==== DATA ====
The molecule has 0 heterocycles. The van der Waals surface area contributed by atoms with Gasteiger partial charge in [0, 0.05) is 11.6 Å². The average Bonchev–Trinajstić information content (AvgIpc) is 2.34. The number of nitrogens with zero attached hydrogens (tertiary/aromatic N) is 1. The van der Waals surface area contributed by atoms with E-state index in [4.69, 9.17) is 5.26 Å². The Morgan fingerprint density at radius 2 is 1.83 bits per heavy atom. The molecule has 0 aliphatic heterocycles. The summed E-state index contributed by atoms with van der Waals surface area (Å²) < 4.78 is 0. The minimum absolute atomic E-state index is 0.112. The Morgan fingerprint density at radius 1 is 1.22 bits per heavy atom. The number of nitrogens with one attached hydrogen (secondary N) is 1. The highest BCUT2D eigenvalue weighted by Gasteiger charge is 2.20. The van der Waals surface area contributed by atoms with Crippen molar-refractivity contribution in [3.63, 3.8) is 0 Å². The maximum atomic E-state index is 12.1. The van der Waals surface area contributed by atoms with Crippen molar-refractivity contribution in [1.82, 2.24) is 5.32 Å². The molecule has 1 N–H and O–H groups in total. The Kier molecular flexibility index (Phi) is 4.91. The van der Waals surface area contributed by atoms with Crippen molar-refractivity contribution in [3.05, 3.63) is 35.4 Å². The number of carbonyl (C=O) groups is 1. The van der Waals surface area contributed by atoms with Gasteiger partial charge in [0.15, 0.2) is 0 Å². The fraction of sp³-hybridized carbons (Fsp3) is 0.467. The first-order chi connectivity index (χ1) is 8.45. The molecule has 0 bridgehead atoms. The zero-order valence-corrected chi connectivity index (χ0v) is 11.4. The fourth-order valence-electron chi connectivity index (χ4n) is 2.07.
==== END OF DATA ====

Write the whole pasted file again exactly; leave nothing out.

The molecule has 0 heterocycles. The van der Waals surface area contributed by atoms with Gasteiger partial charge in [0, 0.05) is 11.6 Å². The average Bonchev–Trinajstić information content (AvgIpc) is 2.34. The number of nitrogens with zero attached hydrogens (tertiary/aromatic N) is 1. The van der Waals surface area contributed by atoms with E-state index in [4.69, 9.17) is 5.26 Å². The Morgan fingerprint density at radius 2 is 1.83 bits per heavy atom. The molecule has 0 aliphatic heterocycles. The summed E-state index contributed by atoms with van der Waals surface area (Å²) < 4.78 is 0. The minimum absolute atomic E-state index is 0.112. The Morgan fingerprint density at radius 1 is 1.22 bits per heavy atom. The number of nitrogens with one attached hydrogen (secondary N) is 1. The highest BCUT2D eigenvalue weighted by Gasteiger charge is 2.20. The van der Waals surface area contributed by atoms with Crippen molar-refractivity contribution in [3.63, 3.8) is 0 Å². The maximum atomic E-state index is 12.1. The van der Waals surface area contributed by atoms with Crippen molar-refractivity contribution in [1.82, 2.24) is 5.32 Å². The molecule has 1 N–H and O–H groups in total. The Kier molecular flexibility index (Phi) is 4.91. The van der Waals surface area contributed by atoms with Crippen molar-refractivity contribution in [3.05, 3.63) is 35.4 Å². The number of carbonyl (C=O) groups is 1. The van der Waals surface area contributed by atoms with Gasteiger partial charge in [0.15, 0.2) is 0 Å². The fraction of sp³-hybridized carbons (Fsp3) is 0.467. The first-order chi connectivity index (χ1) is 8.45. The molecule has 0 bridgehead atoms. The zero-order valence-corrected chi connectivity index (χ0v) is 11.4. The fourth-order valence-electron chi connectivity index (χ4n) is 2.07.